Why Does Coworking Work?
by: Brian Bassett
For many startups, self employed, and even remote workers at big businesses, the prospect of going it alone can seem daunting. Even the most focused individual can get distracted while on their own. While no one likes having someone stare over their shoulder, the general accountability that offices provide can really help.
In a building full of turbo charged entrepreneurs, individual productivity can rise dramatically - even as individuals are networking with others. Coffee shops, libraries, squatting at friends’ offices or at home provide respite – but no place provides the motivation to work smarter than a coworking space. Three of the biggest roadblocks for most independent workers are low productivity, less chance of networking and social isolation. In the latest Global Coworking Survey, 80% of co-workers said their business network had grown, 75% reported an increase in productivity, while 86% said their feelings of isolation had decreased.
Here’s some reasons why coworking works:
It’s Dynamic: There’s a feeling of entrepreneurship among the participants. With other people hard at work and focused on their own passions, it’s easy to be excited about one’s own projects and plans and work to achieve them oneself.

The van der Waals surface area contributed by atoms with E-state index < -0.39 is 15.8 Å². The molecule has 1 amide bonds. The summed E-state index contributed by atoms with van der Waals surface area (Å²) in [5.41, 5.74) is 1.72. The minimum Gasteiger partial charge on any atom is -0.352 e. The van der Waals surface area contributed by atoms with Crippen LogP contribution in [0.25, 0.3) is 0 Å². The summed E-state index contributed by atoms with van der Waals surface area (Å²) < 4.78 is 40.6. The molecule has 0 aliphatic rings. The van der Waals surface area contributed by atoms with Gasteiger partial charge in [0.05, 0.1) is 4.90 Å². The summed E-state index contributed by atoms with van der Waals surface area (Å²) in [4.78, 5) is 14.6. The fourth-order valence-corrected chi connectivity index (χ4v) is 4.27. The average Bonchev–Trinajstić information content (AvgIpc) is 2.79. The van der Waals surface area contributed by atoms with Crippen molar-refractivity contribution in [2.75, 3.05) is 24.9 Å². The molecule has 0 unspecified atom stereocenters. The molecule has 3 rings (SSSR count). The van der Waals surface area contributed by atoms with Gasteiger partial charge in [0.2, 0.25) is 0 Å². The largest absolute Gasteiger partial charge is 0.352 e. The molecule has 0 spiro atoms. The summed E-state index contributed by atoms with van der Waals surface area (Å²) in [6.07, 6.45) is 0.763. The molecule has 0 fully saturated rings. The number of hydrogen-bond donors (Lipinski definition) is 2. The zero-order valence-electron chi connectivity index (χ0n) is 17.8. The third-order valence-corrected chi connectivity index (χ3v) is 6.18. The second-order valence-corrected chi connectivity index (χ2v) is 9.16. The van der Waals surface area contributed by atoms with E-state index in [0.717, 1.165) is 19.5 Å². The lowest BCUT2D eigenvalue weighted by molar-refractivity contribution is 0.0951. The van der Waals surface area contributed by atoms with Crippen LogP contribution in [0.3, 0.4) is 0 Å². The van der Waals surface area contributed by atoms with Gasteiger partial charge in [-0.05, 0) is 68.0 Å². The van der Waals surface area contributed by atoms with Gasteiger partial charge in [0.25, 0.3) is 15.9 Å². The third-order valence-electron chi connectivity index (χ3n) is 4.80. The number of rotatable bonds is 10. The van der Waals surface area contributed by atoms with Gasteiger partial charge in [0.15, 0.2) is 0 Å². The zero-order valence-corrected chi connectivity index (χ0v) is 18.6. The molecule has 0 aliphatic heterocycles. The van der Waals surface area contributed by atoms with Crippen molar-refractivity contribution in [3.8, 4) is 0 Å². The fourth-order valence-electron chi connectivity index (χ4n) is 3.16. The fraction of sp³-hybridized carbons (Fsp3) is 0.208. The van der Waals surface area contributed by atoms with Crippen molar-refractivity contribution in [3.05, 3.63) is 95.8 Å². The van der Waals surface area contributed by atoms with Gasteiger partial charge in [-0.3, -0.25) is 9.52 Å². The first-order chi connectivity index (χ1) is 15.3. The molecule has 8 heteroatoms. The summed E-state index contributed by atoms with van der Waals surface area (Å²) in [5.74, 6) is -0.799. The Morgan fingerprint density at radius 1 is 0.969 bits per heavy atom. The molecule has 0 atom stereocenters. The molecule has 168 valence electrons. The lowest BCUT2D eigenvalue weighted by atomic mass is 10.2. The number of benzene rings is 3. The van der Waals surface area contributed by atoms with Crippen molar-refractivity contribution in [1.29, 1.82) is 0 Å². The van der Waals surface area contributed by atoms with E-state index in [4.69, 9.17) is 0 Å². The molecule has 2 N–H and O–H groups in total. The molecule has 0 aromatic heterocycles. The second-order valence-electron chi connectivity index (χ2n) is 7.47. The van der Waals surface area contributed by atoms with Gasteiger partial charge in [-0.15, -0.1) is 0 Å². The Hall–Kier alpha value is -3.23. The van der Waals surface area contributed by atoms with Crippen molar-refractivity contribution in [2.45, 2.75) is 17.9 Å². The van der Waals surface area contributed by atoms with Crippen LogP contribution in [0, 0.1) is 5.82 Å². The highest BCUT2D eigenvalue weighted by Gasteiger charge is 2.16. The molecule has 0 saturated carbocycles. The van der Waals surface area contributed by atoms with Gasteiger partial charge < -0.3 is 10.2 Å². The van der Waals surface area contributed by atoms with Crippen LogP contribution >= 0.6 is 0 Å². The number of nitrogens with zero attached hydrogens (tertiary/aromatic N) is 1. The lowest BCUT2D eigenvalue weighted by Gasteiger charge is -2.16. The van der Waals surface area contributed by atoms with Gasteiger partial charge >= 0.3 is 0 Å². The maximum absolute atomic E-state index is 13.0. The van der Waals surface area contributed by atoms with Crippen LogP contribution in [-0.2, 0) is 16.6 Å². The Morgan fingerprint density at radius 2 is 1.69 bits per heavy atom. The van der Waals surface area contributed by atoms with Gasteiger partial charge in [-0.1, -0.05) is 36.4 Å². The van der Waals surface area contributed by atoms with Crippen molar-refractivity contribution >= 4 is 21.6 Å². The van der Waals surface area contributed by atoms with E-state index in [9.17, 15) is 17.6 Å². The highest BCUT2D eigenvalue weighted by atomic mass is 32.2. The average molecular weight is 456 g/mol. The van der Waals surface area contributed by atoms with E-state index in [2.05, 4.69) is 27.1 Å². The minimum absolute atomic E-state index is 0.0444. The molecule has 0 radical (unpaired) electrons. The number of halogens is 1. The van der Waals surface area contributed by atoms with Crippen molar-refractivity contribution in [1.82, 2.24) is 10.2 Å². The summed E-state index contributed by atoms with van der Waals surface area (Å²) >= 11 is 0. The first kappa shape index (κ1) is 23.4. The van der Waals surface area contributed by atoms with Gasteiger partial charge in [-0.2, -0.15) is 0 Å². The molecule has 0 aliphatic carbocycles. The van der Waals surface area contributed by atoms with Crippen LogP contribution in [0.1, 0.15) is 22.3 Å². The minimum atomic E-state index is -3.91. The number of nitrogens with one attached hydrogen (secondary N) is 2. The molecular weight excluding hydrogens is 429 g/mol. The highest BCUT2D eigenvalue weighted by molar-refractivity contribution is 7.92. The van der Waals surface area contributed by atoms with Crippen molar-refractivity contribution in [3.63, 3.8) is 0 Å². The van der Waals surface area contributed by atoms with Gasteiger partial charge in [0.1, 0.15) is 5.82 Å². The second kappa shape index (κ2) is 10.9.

Fewer Distractions: Comparatively, there’s much less distraction in a coworking space than at home or in coffee shops or libraries. While there might be a number of other individuals around talking or walking to the water cooler,overall there are far fewer distractions since everyone is focused on their own work, but providing that general sense of being “at work.”
Motivation: Seeing others hard at work on their own projects and seeking to meet their own goals, it is personally motivating to kick oneself into gear. It also allows for personal encouragement (“I can do this!”) by sharing in the successes of others along the way.
Organization: Some find it important separate work from the rest of their life and so this can improve organization and work flow. Physically getting out of the house helps to focus the time spent at the coworking space. It also fosters that the co-worker only bring “what they need” to the space.
Collaboration: With many people across varied disciplines, coworkers can talk with their new friends to tell them what about their projects or get some advice. Coworkers might be chatting with the very person who can provide the right input to finish a project, or uncover a new one.
Resources: Big businesses have accounting, sales, marketing, product development and support departments because they allow them to maximize their varied talent. Coworking spaces have wide sets of skills too (graphic designers, copywriters, programmers, etc.) so there’s always ways to build new startups products from new relationships.